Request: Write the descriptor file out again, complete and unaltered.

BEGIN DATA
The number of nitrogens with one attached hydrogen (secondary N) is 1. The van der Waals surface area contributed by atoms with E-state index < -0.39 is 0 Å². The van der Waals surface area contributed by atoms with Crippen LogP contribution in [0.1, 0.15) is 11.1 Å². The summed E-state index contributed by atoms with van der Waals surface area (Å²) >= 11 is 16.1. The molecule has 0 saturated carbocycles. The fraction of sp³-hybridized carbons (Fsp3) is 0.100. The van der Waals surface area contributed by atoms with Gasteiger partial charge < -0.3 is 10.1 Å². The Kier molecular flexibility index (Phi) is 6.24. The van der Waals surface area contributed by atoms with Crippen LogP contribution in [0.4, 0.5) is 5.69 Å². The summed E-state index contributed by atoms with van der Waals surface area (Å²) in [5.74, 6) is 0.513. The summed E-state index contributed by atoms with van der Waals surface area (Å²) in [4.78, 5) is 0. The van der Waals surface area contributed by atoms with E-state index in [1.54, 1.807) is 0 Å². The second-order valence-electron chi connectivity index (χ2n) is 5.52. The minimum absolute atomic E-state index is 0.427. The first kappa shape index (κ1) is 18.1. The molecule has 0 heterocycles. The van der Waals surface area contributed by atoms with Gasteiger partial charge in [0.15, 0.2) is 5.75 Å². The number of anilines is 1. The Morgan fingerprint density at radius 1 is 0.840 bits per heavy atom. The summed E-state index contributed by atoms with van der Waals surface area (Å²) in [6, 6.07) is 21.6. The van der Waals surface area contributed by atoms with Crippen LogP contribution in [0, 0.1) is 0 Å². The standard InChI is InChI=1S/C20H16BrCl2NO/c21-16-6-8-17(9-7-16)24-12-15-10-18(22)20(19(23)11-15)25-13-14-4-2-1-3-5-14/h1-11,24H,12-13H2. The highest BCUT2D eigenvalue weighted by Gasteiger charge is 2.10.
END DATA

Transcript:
The number of nitrogens with one attached hydrogen (secondary N) is 1. The van der Waals surface area contributed by atoms with E-state index < -0.39 is 0 Å². The van der Waals surface area contributed by atoms with Crippen LogP contribution in [0.1, 0.15) is 11.1 Å². The summed E-state index contributed by atoms with van der Waals surface area (Å²) >= 11 is 16.1. The molecule has 0 saturated carbocycles. The fraction of sp³-hybridized carbons (Fsp3) is 0.100. The van der Waals surface area contributed by atoms with Gasteiger partial charge < -0.3 is 10.1 Å². The Kier molecular flexibility index (Phi) is 6.24. The van der Waals surface area contributed by atoms with Crippen LogP contribution in [0.4, 0.5) is 5.69 Å². The summed E-state index contributed by atoms with van der Waals surface area (Å²) in [5.74, 6) is 0.513. The summed E-state index contributed by atoms with van der Waals surface area (Å²) in [4.78, 5) is 0. The van der Waals surface area contributed by atoms with E-state index in [1.54, 1.807) is 0 Å². The second-order valence-electron chi connectivity index (χ2n) is 5.52. The minimum absolute atomic E-state index is 0.427. The first kappa shape index (κ1) is 18.1. The molecule has 0 heterocycles. The van der Waals surface area contributed by atoms with Gasteiger partial charge in [0.15, 0.2) is 5.75 Å². The number of anilines is 1. The Morgan fingerprint density at radius 1 is 0.840 bits per heavy atom. The summed E-state index contributed by atoms with van der Waals surface area (Å²) in [6, 6.07) is 21.6. The van der Waals surface area contributed by atoms with Crippen LogP contribution in [0, 0.1) is 0 Å². The standard InChI is InChI=1S/C20H16BrCl2NO/c21-16-6-8-17(9-7-16)24-12-15-10-18(22)20(19(23)11-15)25-13-14-4-2-1-3-5-14/h1-11,24H,12-13H2. The highest BCUT2D eigenvalue weighted by Gasteiger charge is 2.10.